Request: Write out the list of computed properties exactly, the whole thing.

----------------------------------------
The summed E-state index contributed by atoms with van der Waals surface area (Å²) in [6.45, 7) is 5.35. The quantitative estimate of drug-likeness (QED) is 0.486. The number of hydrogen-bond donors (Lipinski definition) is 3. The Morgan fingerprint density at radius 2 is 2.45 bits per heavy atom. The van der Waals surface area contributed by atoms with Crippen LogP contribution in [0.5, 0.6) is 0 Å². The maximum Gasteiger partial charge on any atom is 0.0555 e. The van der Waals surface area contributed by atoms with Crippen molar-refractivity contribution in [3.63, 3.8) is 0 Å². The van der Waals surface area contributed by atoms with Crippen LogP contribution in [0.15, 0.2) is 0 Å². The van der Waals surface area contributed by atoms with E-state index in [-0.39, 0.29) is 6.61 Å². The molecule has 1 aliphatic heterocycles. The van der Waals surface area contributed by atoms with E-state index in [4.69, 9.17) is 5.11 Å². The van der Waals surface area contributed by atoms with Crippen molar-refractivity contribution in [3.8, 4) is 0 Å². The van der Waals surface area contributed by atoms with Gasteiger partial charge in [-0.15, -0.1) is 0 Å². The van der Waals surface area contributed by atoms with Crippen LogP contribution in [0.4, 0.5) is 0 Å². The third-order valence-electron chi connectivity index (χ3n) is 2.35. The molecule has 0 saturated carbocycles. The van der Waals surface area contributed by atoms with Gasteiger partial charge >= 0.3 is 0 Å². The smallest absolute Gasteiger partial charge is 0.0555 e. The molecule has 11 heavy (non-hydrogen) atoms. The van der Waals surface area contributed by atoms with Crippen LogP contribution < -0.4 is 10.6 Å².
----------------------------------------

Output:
The summed E-state index contributed by atoms with van der Waals surface area (Å²) in [6.45, 7) is 5.35. The quantitative estimate of drug-likeness (QED) is 0.486. The number of hydrogen-bond donors (Lipinski definition) is 3. The Morgan fingerprint density at radius 2 is 2.45 bits per heavy atom. The van der Waals surface area contributed by atoms with Crippen LogP contribution in [0.5, 0.6) is 0 Å². The maximum Gasteiger partial charge on any atom is 0.0555 e. The van der Waals surface area contributed by atoms with Crippen molar-refractivity contribution in [3.63, 3.8) is 0 Å². The van der Waals surface area contributed by atoms with Crippen LogP contribution in [0.15, 0.2) is 0 Å². The van der Waals surface area contributed by atoms with E-state index in [-0.39, 0.29) is 6.61 Å². The molecule has 1 aliphatic heterocycles. The van der Waals surface area contributed by atoms with E-state index in [4.69, 9.17) is 5.11 Å². The van der Waals surface area contributed by atoms with Crippen molar-refractivity contribution in [3.8, 4) is 0 Å². The van der Waals surface area contributed by atoms with Gasteiger partial charge in [-0.15, -0.1) is 0 Å². The van der Waals surface area contributed by atoms with Crippen LogP contribution in [0.4, 0.5) is 0 Å². The third-order valence-electron chi connectivity index (χ3n) is 2.35. The molecule has 0 saturated carbocycles. The van der Waals surface area contributed by atoms with Gasteiger partial charge >= 0.3 is 0 Å². The smallest absolute Gasteiger partial charge is 0.0555 e. The molecule has 11 heavy (non-hydrogen) atoms. The van der Waals surface area contributed by atoms with Crippen LogP contribution < -0.4 is 10.6 Å².